The blog posts, the newspaper articles, the letter to Amazon’s CEO (signed by 69 Hachette authors), the petition to readers (signed by over 5000 authors and Amazon customers), are all part of the news going on for many weeks. I hesitated to add my two cents because, first of all, I don’t want to offend any of my readers who publish with Hachette, but also because many others have joined the discussion, and do it better than I ever could.
Since you know I’ve begun self-publishing my backlist as well as newer books, (which is obviously done through Amazon) it won’t surprise you that I signed the petition and hope Amazon and Hachette soon resolve the issue. In my case, long before this began, I’d made up my mind to submit my work (whatever I won’t self-publish) to small presses instead of big publishers like Hachette. I had many reasons even then.
(1) ....I dislike the idea that agents (who reject 95% of the authors who come to them) had the power to keep my books from editors.
(2) ....I disliked the long waiting time between accepting a book and its actual release date.
(3) ....I resented the crappy cover one publisher put on my book and the six-month delay in getting paid my royalties by all of them.
(4) ....I disliked the contract terms such as “life of copyright,” ”non-compete” clauses, and the difficulty of retaining my rights.
(5) ....Most of all, I resented the fact all the Big-5 publishers added vanity presses to their offerings in order to charge huge fees to new, or naive, authors to publish their books. Especially Penguin Random House which paid $119 million to buy Author Solutions, the worst offender. (They’re being sued.)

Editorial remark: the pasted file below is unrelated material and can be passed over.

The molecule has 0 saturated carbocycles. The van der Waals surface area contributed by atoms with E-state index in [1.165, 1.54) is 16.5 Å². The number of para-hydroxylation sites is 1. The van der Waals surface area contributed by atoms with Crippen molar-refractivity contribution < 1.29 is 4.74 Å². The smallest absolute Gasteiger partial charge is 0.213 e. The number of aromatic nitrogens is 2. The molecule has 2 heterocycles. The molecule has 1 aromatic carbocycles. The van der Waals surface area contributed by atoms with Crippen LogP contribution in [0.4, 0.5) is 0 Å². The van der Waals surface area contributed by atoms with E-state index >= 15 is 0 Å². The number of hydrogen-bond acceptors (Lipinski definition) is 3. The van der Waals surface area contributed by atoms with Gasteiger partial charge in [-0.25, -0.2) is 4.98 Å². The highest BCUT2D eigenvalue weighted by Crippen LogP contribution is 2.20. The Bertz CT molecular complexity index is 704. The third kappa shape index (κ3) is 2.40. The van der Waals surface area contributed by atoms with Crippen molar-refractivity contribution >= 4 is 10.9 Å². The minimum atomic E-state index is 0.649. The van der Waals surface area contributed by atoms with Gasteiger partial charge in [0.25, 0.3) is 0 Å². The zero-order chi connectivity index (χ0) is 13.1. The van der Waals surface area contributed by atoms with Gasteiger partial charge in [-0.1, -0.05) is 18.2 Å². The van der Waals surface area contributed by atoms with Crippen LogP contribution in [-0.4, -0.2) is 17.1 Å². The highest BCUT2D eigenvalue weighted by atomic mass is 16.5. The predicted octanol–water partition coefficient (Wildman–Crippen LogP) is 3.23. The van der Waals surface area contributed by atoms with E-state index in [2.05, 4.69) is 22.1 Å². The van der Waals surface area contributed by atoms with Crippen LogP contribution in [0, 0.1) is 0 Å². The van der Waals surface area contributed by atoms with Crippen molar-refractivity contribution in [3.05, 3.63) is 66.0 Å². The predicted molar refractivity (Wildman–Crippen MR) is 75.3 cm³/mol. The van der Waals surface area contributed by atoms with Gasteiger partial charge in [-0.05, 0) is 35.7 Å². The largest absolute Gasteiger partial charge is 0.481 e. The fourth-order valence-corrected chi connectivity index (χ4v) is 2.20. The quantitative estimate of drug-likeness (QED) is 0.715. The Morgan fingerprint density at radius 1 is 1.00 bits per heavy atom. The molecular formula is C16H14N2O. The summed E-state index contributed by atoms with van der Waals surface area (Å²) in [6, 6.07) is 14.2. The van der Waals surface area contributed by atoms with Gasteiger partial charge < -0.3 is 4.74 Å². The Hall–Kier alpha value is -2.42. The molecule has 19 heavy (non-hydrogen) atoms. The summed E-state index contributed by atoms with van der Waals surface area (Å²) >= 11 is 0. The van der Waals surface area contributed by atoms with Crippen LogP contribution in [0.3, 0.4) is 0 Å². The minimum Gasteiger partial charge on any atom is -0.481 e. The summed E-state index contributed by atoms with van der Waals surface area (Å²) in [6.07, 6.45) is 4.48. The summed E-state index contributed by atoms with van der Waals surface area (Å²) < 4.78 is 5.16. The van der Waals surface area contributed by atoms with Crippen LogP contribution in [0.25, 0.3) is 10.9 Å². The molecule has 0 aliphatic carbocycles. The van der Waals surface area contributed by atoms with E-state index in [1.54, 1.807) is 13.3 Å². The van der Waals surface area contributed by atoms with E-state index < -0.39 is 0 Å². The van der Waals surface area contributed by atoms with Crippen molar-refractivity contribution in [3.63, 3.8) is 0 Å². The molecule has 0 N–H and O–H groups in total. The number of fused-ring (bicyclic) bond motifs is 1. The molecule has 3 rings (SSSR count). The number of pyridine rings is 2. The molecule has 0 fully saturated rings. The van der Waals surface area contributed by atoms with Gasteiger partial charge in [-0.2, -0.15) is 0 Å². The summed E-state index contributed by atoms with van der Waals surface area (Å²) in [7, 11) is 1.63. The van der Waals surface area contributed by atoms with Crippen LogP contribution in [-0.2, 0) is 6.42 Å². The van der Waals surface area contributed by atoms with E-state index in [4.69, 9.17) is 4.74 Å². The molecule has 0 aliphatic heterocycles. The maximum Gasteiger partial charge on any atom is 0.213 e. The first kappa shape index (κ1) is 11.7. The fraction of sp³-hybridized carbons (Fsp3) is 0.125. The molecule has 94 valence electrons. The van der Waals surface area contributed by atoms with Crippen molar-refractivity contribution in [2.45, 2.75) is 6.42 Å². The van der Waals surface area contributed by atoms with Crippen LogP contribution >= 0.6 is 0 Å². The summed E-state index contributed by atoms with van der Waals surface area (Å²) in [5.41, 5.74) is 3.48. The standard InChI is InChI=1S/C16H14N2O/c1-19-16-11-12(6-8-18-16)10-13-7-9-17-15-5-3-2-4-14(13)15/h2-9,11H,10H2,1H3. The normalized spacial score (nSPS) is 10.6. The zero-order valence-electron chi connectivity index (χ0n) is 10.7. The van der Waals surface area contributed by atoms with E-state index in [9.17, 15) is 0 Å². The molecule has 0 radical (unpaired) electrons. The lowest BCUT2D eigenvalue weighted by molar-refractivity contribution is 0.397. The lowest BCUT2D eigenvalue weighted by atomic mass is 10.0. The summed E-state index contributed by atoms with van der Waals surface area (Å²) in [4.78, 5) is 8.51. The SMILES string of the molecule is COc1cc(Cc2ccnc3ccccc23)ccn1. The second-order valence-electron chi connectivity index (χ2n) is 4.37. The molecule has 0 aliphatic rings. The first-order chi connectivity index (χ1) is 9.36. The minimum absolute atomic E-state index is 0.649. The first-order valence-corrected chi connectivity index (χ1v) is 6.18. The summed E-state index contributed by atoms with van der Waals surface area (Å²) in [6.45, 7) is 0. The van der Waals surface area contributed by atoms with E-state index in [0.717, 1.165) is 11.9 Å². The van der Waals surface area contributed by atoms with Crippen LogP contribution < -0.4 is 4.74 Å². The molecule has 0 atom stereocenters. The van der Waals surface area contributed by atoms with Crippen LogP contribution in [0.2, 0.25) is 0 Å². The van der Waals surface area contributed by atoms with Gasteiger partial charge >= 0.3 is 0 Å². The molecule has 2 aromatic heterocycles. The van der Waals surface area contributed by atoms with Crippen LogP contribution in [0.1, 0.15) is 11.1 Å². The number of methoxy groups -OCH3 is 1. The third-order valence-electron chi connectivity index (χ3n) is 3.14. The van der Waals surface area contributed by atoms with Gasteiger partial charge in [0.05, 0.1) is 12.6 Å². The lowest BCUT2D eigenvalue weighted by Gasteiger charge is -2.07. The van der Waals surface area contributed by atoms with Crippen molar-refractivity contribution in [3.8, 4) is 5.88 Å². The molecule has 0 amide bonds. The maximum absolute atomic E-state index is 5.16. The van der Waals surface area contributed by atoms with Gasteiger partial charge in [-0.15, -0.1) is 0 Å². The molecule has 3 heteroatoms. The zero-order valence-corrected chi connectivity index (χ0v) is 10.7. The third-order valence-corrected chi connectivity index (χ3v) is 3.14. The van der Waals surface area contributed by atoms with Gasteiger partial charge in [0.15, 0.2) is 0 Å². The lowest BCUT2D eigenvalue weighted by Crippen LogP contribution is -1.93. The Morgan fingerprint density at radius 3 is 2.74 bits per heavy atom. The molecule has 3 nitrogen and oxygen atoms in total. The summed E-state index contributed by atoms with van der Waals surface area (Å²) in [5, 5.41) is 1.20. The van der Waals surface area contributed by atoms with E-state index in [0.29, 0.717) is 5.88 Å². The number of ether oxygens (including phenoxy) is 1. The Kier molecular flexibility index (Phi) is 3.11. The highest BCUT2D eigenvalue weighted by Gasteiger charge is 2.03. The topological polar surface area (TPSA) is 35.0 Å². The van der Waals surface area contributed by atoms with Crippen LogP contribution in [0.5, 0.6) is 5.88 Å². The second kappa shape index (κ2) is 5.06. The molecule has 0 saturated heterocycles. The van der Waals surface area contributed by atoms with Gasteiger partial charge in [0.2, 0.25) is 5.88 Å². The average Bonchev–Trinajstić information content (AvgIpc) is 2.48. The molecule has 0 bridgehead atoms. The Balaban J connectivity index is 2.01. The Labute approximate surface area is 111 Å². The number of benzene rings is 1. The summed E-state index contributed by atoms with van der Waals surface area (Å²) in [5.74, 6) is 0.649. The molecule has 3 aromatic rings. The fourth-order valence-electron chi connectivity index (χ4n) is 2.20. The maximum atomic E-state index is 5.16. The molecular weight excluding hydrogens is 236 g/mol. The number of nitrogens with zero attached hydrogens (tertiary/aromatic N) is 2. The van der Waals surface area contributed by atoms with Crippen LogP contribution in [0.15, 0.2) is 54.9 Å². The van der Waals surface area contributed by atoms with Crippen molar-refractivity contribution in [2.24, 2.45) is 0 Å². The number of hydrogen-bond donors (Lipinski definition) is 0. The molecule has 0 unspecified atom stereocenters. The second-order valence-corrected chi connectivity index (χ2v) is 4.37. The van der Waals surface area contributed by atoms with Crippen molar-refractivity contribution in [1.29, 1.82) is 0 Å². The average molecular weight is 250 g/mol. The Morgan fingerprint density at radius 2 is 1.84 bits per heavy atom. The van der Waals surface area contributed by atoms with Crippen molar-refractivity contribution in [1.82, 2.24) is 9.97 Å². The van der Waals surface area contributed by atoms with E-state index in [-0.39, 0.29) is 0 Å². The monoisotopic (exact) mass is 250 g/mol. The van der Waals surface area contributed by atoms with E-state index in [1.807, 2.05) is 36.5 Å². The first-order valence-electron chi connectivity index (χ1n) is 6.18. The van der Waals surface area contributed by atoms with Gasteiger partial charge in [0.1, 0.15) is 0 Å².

(6) ....I hated that Harlequin, the largest romance publisher in the world, got away so long with cheating authors out of ninety percent of their royalties by leasing books to a different Harlequin division. (They’re being sued.)
On Tuesday it was revealed that Amazon was about to make an offer to Hachette to pay its authors one hundred percent of the price of any of their books which are suffering from the dispute, with no money going to either Hachette or Amazon. And, as they did two months ago, when Amazon suggested providing a pool of money for the authors, Hachette again said “no.” As Joe Konrath wrote, “If I were a Hachette author, I’d sue them for refusing to allow me to collect those royalties.”
In my opinion, that put an end to Hachette accusing Amazon of holding authors hostage. The end of pretending only they uphold authors’ best interests. I don’t want big publishers to disappear because I think there’s room for all. But, IMHO, this time, Amazon is right. Thankfully, I’m not suffering and will just continue to write my books and put them out. However, my wish is for a speedy conclusion so other authors suffer less. We’re really all in this together.